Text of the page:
The Skamba Skamba Kankliai recording project is more so the documentation of an intense listening experience rather than the result of thorough ethnomusicological research. When I arrived in Vilnius I was mainly motivated by the curiosity to see how traditional Lithuanian music is presented and staged at a large-scale festival. My previous knowledge on the subject was fragmentary. I had recently lived in Lithuania for about a year and during that time I became interested in the country's folk music, however I never developed an organized method of collecting or documenting it. Nonetheless, it was easy to discover that there is a big variety of songs and dances and, furthermore, a long history of recording and archiving Lithuanian music.
Since 1973, Skamba Skamba Kankliai has been held annually in Vilnius, Lithuania and currrently it is organized by the Vilnius Ethnic Culture Centre. Every year the festival welcomes a large number of folk ensembles that present a wide and diverse range of traditional music. The festival also hosts international ensembles. In 2014, ensembles from Azerbaijan, Italy, Iran and Georgia assisted and performed folk music from their countries.
The concerts took place in several locations of the old town of Vilnius and many times they overlapped which made it impossible to record every single one. I tried to record music that was as diverse and representative as possible, documenting material on the basis of style, place of origin, instrumentation or age and gender of singers. Often the decision was purely practical (distance between stages, exhaustion, weather conditions etc.). The recordings attempt to capture not only the performed music but also the sonic atmosphere of the festival. The concerts took place in squares, parks, streets, alleys, theatres and churches and on several occasions the purely musical sounds are mixed with street and crowd noise or simply the recording location’s ambiance.
This collection can only document a small sample of Lithuania’s long musical tradition but hopefully the recordings will stimulate curiosity of listeners who are interested in world and traditional music. I do not consider the recorded material as a relic of a past that desperately tries to catch up with the present and secure a place in the future. These songs, which mostly originated in late 19th century’s rural life, are filtered through the new ideas and experiences of the people that currently perform them and afterwards through me, an observer/recordist of the performances. The recordings themselves act as another filter, substituting the physical experience of actually being present at the performance. Yet, despite the multiple layers of filters, the core of the music remains intact. My impression, or perhaps even wish, is that its truthfulness can still deeply affect the listener of the 21st century.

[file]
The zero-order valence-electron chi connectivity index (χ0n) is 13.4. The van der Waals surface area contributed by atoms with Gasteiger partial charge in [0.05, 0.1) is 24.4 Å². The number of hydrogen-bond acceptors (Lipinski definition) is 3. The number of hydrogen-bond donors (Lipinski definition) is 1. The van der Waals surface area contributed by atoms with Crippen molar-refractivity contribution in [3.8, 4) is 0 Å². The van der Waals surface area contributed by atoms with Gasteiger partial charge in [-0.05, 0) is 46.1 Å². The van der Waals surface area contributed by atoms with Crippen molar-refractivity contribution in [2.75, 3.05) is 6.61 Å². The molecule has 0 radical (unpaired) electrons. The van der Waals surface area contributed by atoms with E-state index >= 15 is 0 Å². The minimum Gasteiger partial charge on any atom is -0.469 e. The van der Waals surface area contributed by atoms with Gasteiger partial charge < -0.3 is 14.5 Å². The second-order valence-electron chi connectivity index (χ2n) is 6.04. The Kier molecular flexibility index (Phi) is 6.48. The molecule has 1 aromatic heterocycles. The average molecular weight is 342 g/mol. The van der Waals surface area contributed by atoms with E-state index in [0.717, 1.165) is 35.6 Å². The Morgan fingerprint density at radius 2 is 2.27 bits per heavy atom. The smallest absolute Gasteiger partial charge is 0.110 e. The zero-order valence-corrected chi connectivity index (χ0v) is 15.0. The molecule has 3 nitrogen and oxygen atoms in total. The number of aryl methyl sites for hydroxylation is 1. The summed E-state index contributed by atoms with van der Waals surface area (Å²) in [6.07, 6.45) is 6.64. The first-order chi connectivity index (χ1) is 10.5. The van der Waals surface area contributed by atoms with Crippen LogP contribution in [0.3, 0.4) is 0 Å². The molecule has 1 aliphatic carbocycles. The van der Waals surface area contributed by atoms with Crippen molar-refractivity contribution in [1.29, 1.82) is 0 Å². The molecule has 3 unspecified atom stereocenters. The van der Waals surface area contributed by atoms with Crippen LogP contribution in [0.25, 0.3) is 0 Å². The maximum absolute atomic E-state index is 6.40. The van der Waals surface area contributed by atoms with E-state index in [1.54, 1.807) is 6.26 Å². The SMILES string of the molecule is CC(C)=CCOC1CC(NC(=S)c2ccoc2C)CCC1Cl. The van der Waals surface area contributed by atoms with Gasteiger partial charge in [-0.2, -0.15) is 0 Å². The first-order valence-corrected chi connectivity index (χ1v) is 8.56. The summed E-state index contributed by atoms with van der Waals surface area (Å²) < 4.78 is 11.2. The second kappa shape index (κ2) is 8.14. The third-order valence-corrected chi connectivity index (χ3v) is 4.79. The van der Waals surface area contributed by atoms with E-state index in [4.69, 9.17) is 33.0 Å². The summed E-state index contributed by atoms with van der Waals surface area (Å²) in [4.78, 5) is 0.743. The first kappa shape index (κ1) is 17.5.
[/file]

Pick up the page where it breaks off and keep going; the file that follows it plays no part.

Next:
Here are a few highlights from the festival selected and commented by Yiorgis Sakellariou.
Sasutalas folk ensemble performs Kas tar teka par dvarelį
The most significant form of Lithuanian singing is the polyphonic sutartinės (from the word sutarti meaning 'to be in agreement'). Each song includes short melodic patterns with few notes, which are sung independently following the polyphonic vocal music rules of heterophony, canon and counterpoint. On 1 June, the last day of the festival, Sasutalas folk ensemble performed a set of sutartinės at Adomas Mickevičius yard. A few children were playing games around the yard shortly before it started to rain.
Toma Grašytė, Adelė Vaiginytė and Ieva Kisieliūtė perform Lioj saudailio, vokaro (sutartinė)
This sutartinė was performed by three singers at the opening of Nakties muzika (Night Music), a concert that was set in the atmospheric Lėlė theatre late on the evening of 30 May. A mesmerized audience of around forty people was in attendance.